When you meet Chef Robbie Felice, the first thing you’ll notice—other than how young he is—is his high food IQ. The talented young chef opened his first restaurant in Wayne last year, and his vision is putting Passaic County on the New Jersey foodie map in a big way. Felice, who is just 26, has some real experience under his belt and aims to bring ‘old country’ Italian cooking with a modern twist to diners at Viaggio.
Felice’s story is one of passion and pure work ethic. But beyond that, the Sussex County-native has spent nearly his entire life around great cooking. Growing up, Felice’s earliest memories of food come from the homecooking of his grandmothers, who no doubt still inspire him today. In addition to this, Felice’s father, Joe Felice, has been a successful restaurateur his entire life and today, the two are partners at Viaggio.
After graduating from the Culinary Institute of America in 2011, Felice spent five years cooking across the country and in Europe. Things really started to take off when he began working for Mario Batali, completing an externship at Babbo in Manhattan—where he worked with Chef Frank Langello—and B&B Ristorante in Las Vegas. Felice also spent time working for other notable chefs like the Michelin-starred Sergio Herman in The Netherlands and Ryan DePersio at the widely-known Fascino in Montclair. After all that, the ambitious chef found himself opening his first restaurant at Wedgewood Plaza in Wayne, juxtaposed beside a list of the usual strip mall suspects. But Viaggio you’ll find, is anything but ordinary.
The unassuming facade won’t turn any heads, but the BYO restaurant’s rustic interior aesthetic quickly makes one forget the fact that they’re in New Jersey. Reclaimed barn wood and brick line the walls of the 78-seat space along with Edison bulbs and a chef’s table which highlights the venue’s open kitchen. Though the Tuscan farmhouse-like atmosphere may give one an Italian countryside illusion, the room carries an electric Manhattan vibe, one that’s indicative of the energetic young chef inside.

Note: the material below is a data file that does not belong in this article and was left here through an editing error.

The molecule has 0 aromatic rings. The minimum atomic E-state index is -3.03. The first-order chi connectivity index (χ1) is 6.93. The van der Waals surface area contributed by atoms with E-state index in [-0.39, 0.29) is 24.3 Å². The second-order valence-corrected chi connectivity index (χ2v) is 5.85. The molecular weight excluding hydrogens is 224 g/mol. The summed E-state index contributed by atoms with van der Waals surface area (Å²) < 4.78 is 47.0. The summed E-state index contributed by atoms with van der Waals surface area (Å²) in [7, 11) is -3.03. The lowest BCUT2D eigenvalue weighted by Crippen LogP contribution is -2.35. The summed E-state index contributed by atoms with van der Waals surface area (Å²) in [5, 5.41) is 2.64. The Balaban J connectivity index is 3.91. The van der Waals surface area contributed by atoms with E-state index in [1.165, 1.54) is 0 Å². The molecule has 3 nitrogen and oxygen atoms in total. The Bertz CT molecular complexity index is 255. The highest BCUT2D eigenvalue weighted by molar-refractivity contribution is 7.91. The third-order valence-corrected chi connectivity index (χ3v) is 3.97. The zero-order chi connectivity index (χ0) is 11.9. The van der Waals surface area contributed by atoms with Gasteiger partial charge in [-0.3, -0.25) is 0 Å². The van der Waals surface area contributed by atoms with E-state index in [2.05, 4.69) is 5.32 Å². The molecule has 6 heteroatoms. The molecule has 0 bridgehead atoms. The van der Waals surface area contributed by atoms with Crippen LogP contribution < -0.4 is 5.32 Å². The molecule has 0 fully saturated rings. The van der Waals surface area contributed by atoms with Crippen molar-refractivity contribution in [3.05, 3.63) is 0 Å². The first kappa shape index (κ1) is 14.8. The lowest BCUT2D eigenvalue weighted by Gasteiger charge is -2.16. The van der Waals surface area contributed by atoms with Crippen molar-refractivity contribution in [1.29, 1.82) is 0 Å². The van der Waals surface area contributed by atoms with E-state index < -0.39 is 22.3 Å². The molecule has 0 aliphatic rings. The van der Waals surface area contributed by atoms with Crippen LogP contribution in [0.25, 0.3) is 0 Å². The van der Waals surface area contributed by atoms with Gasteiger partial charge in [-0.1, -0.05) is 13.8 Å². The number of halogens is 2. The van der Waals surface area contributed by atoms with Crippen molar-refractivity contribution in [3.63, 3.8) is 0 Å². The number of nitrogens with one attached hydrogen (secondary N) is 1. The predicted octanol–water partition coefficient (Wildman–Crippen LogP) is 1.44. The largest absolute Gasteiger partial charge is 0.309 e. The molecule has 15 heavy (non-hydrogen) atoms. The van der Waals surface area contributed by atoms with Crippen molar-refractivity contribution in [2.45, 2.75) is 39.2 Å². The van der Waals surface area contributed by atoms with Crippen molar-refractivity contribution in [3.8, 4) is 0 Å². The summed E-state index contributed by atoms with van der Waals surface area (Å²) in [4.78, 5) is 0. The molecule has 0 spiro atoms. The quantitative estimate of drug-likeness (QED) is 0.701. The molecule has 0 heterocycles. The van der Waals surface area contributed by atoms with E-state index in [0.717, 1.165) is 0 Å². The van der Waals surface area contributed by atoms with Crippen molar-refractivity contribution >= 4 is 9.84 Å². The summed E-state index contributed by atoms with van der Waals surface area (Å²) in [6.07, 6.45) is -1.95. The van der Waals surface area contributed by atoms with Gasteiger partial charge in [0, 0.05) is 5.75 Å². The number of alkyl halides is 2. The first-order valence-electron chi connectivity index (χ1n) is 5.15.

At Viaggio you won’t find typical Italian-American clichés or an overabundance of “parm” variants, but what you will find is a menu that pays homage to “how food is eaten in Italy.” Felice oversaw the charcuterie program at B&B and takes the lead in Viaggio’s curing room; the salumi menu impresses with its duck prosciutto and bresaola. The menu also features a “primi” selection of pastas and a “secondi” selection of entrées, most notably of which is the range-free Lancaster Amish chicken “al Mattone” which is served with fettunta and peas. The housemade pastas come together well, particularly the local ramps with tagliatelle pasta and parmigiano reggiano which Felice credits for getting him through culinary school even though he ironically used to skip class to sell them in NYC. In Italian, Viaggio means “journey” and it’s safe to say that Felice’s own journey while eventful, has only just begun.